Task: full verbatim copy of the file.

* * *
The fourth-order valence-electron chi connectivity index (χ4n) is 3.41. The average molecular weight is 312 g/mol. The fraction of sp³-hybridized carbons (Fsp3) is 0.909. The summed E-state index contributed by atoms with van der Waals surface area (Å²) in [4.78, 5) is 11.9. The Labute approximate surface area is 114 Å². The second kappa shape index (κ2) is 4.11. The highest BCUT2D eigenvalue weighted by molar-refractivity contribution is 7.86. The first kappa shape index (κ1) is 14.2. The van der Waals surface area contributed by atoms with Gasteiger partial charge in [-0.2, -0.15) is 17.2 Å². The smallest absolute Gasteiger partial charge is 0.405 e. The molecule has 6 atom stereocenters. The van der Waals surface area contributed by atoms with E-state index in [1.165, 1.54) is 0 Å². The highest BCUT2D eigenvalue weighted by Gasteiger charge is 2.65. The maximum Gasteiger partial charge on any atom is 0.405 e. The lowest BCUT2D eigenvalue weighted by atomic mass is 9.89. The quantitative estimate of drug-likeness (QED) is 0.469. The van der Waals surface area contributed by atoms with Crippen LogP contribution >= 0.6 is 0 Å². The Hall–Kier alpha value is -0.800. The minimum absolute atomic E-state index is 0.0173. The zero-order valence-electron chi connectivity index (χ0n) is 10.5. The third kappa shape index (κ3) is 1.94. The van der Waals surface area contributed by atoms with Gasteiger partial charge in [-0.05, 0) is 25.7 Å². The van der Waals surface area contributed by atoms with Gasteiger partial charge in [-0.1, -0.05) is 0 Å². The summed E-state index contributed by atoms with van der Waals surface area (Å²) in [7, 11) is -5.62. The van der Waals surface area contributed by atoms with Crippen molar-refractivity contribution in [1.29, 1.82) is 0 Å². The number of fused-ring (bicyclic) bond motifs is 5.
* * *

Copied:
The fourth-order valence-electron chi connectivity index (χ4n) is 3.41. The average molecular weight is 312 g/mol. The fraction of sp³-hybridized carbons (Fsp3) is 0.909. The summed E-state index contributed by atoms with van der Waals surface area (Å²) in [4.78, 5) is 11.9. The Labute approximate surface area is 114 Å². The second kappa shape index (κ2) is 4.11. The highest BCUT2D eigenvalue weighted by molar-refractivity contribution is 7.86. The first kappa shape index (κ1) is 14.2. The van der Waals surface area contributed by atoms with Gasteiger partial charge in [-0.2, -0.15) is 17.2 Å². The smallest absolute Gasteiger partial charge is 0.405 e. The molecule has 6 atom stereocenters. The van der Waals surface area contributed by atoms with E-state index in [1.165, 1.54) is 0 Å². The highest BCUT2D eigenvalue weighted by Gasteiger charge is 2.65. The maximum Gasteiger partial charge on any atom is 0.405 e. The lowest BCUT2D eigenvalue weighted by atomic mass is 9.89. The quantitative estimate of drug-likeness (QED) is 0.469. The van der Waals surface area contributed by atoms with Crippen LogP contribution >= 0.6 is 0 Å². The Hall–Kier alpha value is -0.800. The minimum absolute atomic E-state index is 0.0173. The zero-order valence-electron chi connectivity index (χ0n) is 10.5. The third kappa shape index (κ3) is 1.94. The van der Waals surface area contributed by atoms with Gasteiger partial charge in [-0.05, 0) is 25.7 Å². The van der Waals surface area contributed by atoms with Gasteiger partial charge in [-0.1, -0.05) is 0 Å². The summed E-state index contributed by atoms with van der Waals surface area (Å²) in [7, 11) is -5.62. The van der Waals surface area contributed by atoms with Crippen molar-refractivity contribution in [1.29, 1.82) is 0 Å². The number of fused-ring (bicyclic) bond motifs is 5.